The opinion of the court was delivered by: TRAGER
This action is before the court on plaintiff's, 24 Hour Fuel Oil Corp.'s (24 Hour), motion for summary judgment and defendants', Long Island Rail Road's (LIRR) and Metropolitan Transportation Authority's (MTA), cross-motion for summary judgment. The plaintiff requests summary judgment and a permanent injunction to reinstate the award of its first contract bid because plaintiff was the lowest possible bidder in that process and that process was valid and fair. Defendants contend that the MTA is a separate legal entity from the LIRR, and consequently, MTA is wrongly named in this action, and should be dismissed. Further, LIRR claims that there is no federal jurisdiction in this case because no federal question exists. In addition, defendants maintain that plaintiff has not exhausted all of its administrative remedies and in fact has a moot claim since plaintiff was awarded the contract in the second round of bids. Although the court finds no merit to this mootness defense, the court concludes that plaintiff has failed to plead a valid cause of action.
LIRR's inquiry required using the low rack price posted in Platt's on May 17, 1995 and requests a mix of diesel fuels and kerosene. Id. at PP 29-30. In LIRR's 3(g) Statement, it explains that prior to opening the bids, LIRR did not know if the rack postings were anything but reliable and reflective of the conditions in the marketplace." Def.'s 3(g) Stmt. at P 11. On May 17, 1995, Platt only posted one vendor's price for kerosene, RAD's. Id. at P 33. Prior to the opening of the bids, no objections were made by any bidders regarding the posting specifications. Id. at P 51. However, after the bids were open, a representative of Coastal Oil called LIRR and complained that there was only one posting in Platt's rack price list and informed LIRR of an alternative listing, the barge posting. According to Sam Yakobowicz, president and owner of 24 Hour: "Coastal, by running to the LIRR, has taken the term 'sore loser' to new heights." Id. at PP 52-54.
In response to plaintiff's allegations that Coastal Oil was acting inappropriately in calling LIRR and informing it of the peculiarity in the listing, LIRR explained that it is not uncommon for bidders to request information about the bid and that during these calls LIRR often learns information they otherwise would not know. Sparks Aff. at PP 25-6.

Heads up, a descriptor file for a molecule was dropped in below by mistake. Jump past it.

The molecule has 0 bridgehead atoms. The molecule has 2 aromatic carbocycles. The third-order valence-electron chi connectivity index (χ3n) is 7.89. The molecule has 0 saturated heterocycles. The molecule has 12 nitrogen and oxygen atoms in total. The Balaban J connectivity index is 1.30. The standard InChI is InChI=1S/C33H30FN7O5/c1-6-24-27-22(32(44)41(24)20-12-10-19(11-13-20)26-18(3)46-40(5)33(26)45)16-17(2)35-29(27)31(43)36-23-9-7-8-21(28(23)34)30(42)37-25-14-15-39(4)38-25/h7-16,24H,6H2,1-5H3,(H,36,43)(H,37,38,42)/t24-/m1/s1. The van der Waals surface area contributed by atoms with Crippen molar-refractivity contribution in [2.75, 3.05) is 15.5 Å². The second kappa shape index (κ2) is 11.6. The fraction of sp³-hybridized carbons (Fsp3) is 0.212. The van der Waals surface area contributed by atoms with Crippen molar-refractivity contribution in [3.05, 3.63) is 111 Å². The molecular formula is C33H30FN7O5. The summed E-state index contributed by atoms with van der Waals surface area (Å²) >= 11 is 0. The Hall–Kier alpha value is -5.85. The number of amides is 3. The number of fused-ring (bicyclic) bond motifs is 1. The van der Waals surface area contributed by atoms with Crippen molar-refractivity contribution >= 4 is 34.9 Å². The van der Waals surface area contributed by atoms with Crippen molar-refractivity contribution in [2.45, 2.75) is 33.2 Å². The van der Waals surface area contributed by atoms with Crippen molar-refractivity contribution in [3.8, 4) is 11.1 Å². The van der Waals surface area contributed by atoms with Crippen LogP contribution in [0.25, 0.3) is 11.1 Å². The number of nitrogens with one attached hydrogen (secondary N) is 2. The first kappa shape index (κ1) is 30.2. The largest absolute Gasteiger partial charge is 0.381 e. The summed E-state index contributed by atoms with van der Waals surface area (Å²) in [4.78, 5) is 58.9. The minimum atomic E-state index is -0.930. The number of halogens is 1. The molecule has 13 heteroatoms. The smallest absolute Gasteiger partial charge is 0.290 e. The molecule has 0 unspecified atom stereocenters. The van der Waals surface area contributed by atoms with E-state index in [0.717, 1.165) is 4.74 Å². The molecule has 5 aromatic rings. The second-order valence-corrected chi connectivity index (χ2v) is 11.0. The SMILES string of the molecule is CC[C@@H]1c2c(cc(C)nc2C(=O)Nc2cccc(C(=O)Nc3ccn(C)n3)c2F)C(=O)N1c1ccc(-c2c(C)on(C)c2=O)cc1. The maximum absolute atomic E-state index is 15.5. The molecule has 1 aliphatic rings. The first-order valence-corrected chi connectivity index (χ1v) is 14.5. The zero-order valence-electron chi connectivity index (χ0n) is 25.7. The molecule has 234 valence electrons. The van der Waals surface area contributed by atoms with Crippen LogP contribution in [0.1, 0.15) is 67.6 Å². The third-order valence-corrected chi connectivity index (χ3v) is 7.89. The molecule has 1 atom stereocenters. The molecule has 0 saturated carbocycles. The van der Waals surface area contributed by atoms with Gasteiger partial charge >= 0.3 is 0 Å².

In the inquiry, LIRR had set forth a specific formula to determine the lowest bid. Id. at P 16. Six companies bid for LIRR's Inquiry. 24 Hour posted the lowest bid, $ 120,000.00 lower than the nearest competitor. Id. at PP 39-42. Instead of accepting 24 Hour's bid, LIRR canceled the inquiry and called for a re-bid. Id. at PP 44-46. LIRR insists that it never officially calculated the bids to determine a single bid number because it had been decided that the contract was not going to be awarded. Sparks Tr. at 155-56.
According to Michael Sparks, the manager of procurement-equipment for the LIRR, upon learning that only one company's price was listed in Platt's from Mr. Joe Colonel, at Coastal Oil, and confirmed by, Keller, an editor at Platt's:
the LIRR determined that it was in our best interest and the public interest to utilize a posting that was not subject to information provided by a single supplier. Obviously, with only a single company supplying key posting information, the possibility that uncontrolled price swings could occur is very real. Sparks Aff. at PP 23-25.
24 Hour points out that no one told Sparks that Platt's Tank Car posting for #1 diesel fuel, Metro N.Y., was "no longer representative of the market place." Levine's Aff. at P 17.
Sparks then spoke with his supervisor, Mr. Garrison, expressing his concerns about the inquiry and prepared spread sheets with the price of #1 and #2 diesel fuels based on the low posted prices for both rack and barge. Upon reviewing these charts with Mr. Garrison, they agreed that LIRR should reject the bids and re-bid using the barge postings. Sparks Tr. at 96. Plaintiff objects to the accuracy of the charts claiming that because 24 Hour was able to lower the price through certain calculations, the spread sheets cannot be relied upon. Levine's Aff. at P 50.
Sparks further stated: "If LIRR did not re-bid the fuel contract, RAD Oil [the company whose price was listed in Platt's] would be in a position to unduly control the price paid for #1 diesel locomotive fuel by the LIRR for the next three years. There also would be the potential for collusion between suppliers." Sparks Aff. at P 31.
On August 11, 1995, LIRR extended the 1992 contract under "all of the original contract terms." Yakobowicz's Aff. at P 69. Then, according to 24 Hour, on August 22, 1995, LIRR awarded the 1995 contract to it but back dated the contract to August 13, 1995 and required the "spot price" to be used based on NY/Boston barge. Id. at P 70. However, LIRR claims that the back dating of the contract was simply an error, explaining that the second page of the Purchase Order awarding the bid has been corrected. It had erroneously stated, "Performance Period is for 36 months from August 13, 1995" when it was intended to become effective on the date of the award which was August 22, 1995. Sparks Aff. at PP 66-67.
Plaintiff requests the re-bid award be vacated and the first bid be reinstated. Levine's Aff. at P 55. 24 Hour claims that it cannot be awarded monetary compensation because the price of the oil cannot accurately be determined. Plaintiff also claims that the ...